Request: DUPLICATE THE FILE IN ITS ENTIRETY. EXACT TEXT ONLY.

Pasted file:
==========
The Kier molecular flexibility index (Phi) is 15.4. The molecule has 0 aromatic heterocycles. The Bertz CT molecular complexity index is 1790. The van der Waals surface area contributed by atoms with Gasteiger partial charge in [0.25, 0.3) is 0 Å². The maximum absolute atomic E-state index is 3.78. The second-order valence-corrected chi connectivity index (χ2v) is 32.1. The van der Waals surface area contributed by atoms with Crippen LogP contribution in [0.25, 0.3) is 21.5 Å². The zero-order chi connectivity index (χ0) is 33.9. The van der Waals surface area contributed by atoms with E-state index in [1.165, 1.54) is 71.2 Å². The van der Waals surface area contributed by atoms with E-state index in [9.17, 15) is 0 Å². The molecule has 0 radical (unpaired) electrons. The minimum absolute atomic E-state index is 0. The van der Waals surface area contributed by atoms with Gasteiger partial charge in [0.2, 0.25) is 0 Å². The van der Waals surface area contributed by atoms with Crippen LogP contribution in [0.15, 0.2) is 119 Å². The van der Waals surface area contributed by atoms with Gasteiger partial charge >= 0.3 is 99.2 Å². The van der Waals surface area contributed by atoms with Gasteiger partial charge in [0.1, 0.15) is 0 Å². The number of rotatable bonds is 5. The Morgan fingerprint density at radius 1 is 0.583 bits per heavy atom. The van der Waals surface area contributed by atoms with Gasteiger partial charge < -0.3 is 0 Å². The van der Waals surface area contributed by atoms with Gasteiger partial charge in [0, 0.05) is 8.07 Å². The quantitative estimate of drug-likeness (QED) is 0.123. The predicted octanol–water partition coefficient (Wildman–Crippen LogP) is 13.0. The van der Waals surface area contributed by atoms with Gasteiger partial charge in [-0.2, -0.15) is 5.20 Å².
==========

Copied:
The Kier molecular flexibility index (Phi) is 15.4. The molecule has 0 aromatic heterocycles. The Bertz CT molecular complexity index is 1790. The van der Waals surface area contributed by atoms with Gasteiger partial charge in [0.25, 0.3) is 0 Å². The maximum absolute atomic E-state index is 3.78. The second-order valence-corrected chi connectivity index (χ2v) is 32.1. The van der Waals surface area contributed by atoms with Crippen LogP contribution in [0.25, 0.3) is 21.5 Å². The zero-order chi connectivity index (χ0) is 33.9. The van der Waals surface area contributed by atoms with E-state index in [1.165, 1.54) is 71.2 Å². The van der Waals surface area contributed by atoms with E-state index in [9.17, 15) is 0 Å². The molecule has 0 radical (unpaired) electrons. The minimum absolute atomic E-state index is 0. The van der Waals surface area contributed by atoms with Gasteiger partial charge in [0.2, 0.25) is 0 Å². The van der Waals surface area contributed by atoms with Crippen LogP contribution in [0.15, 0.2) is 119 Å². The van der Waals surface area contributed by atoms with Gasteiger partial charge >= 0.3 is 99.2 Å². The van der Waals surface area contributed by atoms with Gasteiger partial charge in [0.1, 0.15) is 0 Å². The number of rotatable bonds is 5. The Morgan fingerprint density at radius 1 is 0.583 bits per heavy atom. The van der Waals surface area contributed by atoms with Gasteiger partial charge < -0.3 is 0 Å². The van der Waals surface area contributed by atoms with Gasteiger partial charge in [0, 0.05) is 8.07 Å². The quantitative estimate of drug-likeness (QED) is 0.123. The predicted octanol–water partition coefficient (Wildman–Crippen LogP) is 13.0. The van der Waals surface area contributed by atoms with Gasteiger partial charge in [-0.2, -0.15) is 5.20 Å².